On Friday, March 3rd, at 6:30 pm, join best-selling authors Andrew Greer and Amanda Ward at the Changing Hands Bookstore in Phoenix. There, they will be discussing their creative journeys, their writing, and their friendship. This event is free and open to the public. To learn more and register, go here.
Amanda Eyre Ward lives in Austin, TX. She is the New York Times bestselling author of Sleep Toward Heaven, How to Be Lost, Love Stories in This Town, Forgive Me, Close Your Eyes, The Same Sky, The Nearness of You, The Jetsetters, and The Lifeguards. An interview with Amanda Eyre Ward was published in Issue 7 of Superstition Review.
Andrew Sean Greer is the Pulitzer Prize-winning author of seven works of fiction, including The Confessions of Max Tivoli and Lessis Lost. He lives in San Fransisco and Milan. An interview with Andrew Sean Greer was published in Issue 15 of Superstition Review.
The Virginia G. Piper Center for Creative Writing is proud to present Eric Gansworth in his talk, “Indigenous Binaries: Cultural Survival in Contrast.” The event, which will feature a talk, a Q&A, and a signing, will take place on Thursday, November 9 from 7pm to 9pm at the Heard Museum (2301 N Central Ave, Phoenix, AZ 85004). The talk is presented as part of the Distinguished Visiting Writer Series. It is open to the public and free.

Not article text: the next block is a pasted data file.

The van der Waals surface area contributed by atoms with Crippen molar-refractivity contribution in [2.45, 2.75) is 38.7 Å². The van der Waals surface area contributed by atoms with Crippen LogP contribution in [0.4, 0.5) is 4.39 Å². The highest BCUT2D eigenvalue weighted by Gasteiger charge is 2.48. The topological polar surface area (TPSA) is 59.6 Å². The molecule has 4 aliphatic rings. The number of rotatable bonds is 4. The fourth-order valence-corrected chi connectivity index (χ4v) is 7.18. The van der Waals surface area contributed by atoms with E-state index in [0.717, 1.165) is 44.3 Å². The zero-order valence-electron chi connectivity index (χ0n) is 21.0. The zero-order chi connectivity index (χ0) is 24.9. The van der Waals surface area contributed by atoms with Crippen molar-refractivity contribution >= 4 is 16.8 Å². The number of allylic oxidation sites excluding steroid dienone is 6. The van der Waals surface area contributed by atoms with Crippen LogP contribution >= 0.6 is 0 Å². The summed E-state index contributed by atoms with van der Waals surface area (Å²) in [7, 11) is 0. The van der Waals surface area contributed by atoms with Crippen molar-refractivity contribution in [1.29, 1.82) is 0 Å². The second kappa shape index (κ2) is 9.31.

Gansworth’s work spans across novels, poetry, and memoir and includes If I Ever Get Out of Here, Extra Indians (American Book Award), Mending Skins (PEN Oakland-Josephine Miles Award), and the forthcoming Give Me Some Truth. Gansworth is also an accomplished visual artist, with current exhibitions at Canisius College and the Iroquois Indian Museum.
Drawing from the tradition of Haudenosaunee belts, which use sequences of purple and white wampum beads to narrate histories, ceremonies, governance, and treaties, Native American writer and visual artist Eric Gansworth (enrolled Onondaga) will discuss the ways his work uses high contrast imagery and storytelling to engage with cultural binaries and explore the complexities of the contemporary indigenous experience. What is the relationship between the painted image and the written word? What are the tensions between Native traditions and popular culture? How do we reconcile America’s past with the present? What does it mean to be a meaningful participant in 21st century indigenous life?